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issn:1618-727
1.  Use of a Rich Internet Application Solution to Present Medical Images 
Journal of Digital Imaging  2011;24(6):967-978.
Browser with Rich Internet Application (RIA) Web pages could be a powerful user interface for handling sophisticated data and applications. Then the RIA solutions would be a potential method for viewing and manipulating the most data generated in clinical processes, which can accomplish the main functionalities as general picture archiving and communication system (PACS) viewing systems. The aim of this study is to apply the RIA technology to present medical images. Both Digital Imaging and Communications in Medicine (DICOM) and non-DICOM data can be handled by our RIA solutions. Some clinical data that are especially difficult to present using PACS viewing systems, such as ECG waveform, pathology virtual slide microscopic image, and radiotherapy plan, are as well demonstrated. Consequently, clinicians can use browser as a unique interface for acquiring all the clinical data located in different departments and information systems. And the data could be presented appropriately and processed freely by adopting the RIA technologies.
Electronic supplementary material
The online version of this article (doi:10.1007/s10278-011-9374-1) contains supplementary material, which is available to authorized users.
doi:10.1007/s10278-011-9374-1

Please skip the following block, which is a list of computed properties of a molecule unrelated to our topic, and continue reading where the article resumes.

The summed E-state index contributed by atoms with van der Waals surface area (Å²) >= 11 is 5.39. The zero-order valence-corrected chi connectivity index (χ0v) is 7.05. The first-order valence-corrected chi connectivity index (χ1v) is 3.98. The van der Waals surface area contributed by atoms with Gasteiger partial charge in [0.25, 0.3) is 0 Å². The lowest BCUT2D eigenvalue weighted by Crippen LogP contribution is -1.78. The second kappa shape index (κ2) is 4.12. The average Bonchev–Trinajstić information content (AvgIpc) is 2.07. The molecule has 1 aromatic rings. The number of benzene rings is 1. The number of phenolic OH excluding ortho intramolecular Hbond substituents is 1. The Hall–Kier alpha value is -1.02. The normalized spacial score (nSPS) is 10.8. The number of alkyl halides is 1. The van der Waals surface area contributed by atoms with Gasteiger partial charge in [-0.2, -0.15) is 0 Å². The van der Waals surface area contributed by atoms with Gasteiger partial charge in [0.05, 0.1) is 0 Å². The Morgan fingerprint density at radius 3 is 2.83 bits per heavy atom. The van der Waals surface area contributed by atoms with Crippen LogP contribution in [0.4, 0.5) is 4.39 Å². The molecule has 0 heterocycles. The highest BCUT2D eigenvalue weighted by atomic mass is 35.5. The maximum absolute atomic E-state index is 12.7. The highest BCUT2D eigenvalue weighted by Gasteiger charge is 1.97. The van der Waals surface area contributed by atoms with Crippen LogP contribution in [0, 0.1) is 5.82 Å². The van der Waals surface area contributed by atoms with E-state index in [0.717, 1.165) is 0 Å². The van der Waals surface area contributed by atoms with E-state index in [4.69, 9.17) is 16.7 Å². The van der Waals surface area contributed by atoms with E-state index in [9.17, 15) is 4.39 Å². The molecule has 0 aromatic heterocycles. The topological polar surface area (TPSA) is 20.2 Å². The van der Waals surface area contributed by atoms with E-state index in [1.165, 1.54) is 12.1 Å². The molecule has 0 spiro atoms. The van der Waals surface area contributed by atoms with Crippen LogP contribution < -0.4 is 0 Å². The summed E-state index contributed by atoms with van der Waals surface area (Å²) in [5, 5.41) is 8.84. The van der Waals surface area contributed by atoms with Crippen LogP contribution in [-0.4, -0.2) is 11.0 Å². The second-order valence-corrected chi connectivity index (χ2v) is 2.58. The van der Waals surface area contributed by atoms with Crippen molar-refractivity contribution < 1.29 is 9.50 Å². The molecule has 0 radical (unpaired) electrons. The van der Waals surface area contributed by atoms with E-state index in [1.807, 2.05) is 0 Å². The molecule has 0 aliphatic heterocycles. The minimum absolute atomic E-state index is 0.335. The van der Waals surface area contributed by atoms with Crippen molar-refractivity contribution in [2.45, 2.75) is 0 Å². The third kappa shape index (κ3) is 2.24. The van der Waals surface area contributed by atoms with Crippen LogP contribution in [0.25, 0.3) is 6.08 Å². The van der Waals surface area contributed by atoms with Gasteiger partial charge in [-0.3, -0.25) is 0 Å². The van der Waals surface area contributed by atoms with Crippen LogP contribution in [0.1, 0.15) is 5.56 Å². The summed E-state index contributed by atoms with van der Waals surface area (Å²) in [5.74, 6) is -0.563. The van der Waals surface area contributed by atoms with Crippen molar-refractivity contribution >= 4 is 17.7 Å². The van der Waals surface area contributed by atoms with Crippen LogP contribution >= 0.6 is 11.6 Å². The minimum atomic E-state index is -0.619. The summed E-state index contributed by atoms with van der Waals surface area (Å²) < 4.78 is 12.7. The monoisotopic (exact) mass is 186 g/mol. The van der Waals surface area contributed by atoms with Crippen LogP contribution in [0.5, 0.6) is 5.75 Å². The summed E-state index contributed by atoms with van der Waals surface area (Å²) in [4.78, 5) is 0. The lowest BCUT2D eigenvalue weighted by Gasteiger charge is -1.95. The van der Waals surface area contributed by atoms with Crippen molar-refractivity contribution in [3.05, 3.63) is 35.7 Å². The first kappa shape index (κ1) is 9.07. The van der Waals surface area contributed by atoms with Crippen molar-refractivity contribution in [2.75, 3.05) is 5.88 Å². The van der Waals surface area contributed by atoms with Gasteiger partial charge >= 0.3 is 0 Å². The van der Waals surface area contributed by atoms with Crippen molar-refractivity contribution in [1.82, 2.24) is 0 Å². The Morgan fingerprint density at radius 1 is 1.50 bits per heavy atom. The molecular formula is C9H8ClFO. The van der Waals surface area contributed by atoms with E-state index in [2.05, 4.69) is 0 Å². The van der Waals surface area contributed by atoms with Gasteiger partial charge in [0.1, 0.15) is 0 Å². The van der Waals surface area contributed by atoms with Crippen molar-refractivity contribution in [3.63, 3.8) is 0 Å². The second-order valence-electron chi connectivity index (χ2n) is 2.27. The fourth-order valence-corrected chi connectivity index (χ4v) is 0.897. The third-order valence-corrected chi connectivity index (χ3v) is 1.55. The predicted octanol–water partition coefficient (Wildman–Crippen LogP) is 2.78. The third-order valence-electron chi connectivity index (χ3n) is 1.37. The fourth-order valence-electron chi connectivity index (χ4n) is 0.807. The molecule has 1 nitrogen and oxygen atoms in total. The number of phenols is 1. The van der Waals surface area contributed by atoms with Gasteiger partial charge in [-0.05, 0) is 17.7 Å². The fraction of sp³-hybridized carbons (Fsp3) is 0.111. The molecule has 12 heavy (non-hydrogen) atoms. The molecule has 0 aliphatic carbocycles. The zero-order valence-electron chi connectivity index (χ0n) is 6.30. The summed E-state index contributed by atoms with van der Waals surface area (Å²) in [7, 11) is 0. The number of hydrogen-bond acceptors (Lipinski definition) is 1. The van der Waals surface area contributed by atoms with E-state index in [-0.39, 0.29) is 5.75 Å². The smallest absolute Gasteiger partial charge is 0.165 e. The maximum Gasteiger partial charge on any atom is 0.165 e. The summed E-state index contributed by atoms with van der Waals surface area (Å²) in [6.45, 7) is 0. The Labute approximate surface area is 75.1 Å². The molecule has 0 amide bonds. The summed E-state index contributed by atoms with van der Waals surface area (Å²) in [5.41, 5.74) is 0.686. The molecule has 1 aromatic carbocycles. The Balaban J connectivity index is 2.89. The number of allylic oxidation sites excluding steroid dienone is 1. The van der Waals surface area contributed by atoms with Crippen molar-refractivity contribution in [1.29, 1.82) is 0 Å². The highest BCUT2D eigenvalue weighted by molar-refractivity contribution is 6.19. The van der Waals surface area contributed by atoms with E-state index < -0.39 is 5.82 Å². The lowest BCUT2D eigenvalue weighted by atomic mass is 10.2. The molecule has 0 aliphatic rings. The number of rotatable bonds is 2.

PMCID: PMC3222552  PMID: 21424328
PACS; Clinical application; Clinical image viewing; DICOM; XML; RIA
2.  Applying a Presentation Content Manifest for Signing Clinical Documents 
In this paper, we demonstrate how to digitally sign a content manifest of a presentable clinical document that contains multiple clinical data with presentations. Only one signature is needed for an entire clinical document with multiple data resources, which can reduce the computation time during signing and verifying processes. In the radiology field, a report may contain text descriptions, images, and annotations that are stored separately in different data resources. The manifest signature would be a proper means for integrity checking for all the clinical data within the manifest. The manifest signature can be extended with a trusted third party to add a digital time signature for long-term verifiability. The performance of the manifest signing compared with that of a traditional digital signing was evaluated. The new manifest signature can be used for signing different types of presentable clinical documents, such HL7 CDA documents and DICOM image reports.
doi:10.1007/s10278-009-9191-y
PMCID: PMC3043764  PMID: 19290579
Security; digital signature; electronic health record (EHR); digital imaging and communication in medicine (DICOM)
3.  A Web-Based Solution for Viewing Large-Sized Microscopic Images 
This paper demonstrates a pure web-based solution enabling the presentation of scanned pathologic microscopic images on the web. For each slide, an entire specimen is scanned, and a high-resolution digital image (in the order of giga-pixels) is reconstructed. These huge images are then tiled into many 256 × 256-pixel blocks with different resolutions, and information about the blocks of each scanned slide is included in an extensible markup language metafile. Based on the data, a virtual microscopy system is created for viewing the scanned pathologic slides on web. The functionalities (changing viewing resolution, location adjustment, and multimedia annotation presentation) of our virtual slide viewing system are accomplished using pure hypertext markup language (HTML) and JavaScript. We show that there is no need to add plug-in components to browsers in order to handle virtual slides on the web. In a heterogeneous healthcare environment, methods using pure HTML and JavaScript to deal with pathologic content are more appropriate than using proprietary technologies supported only by specific browsers.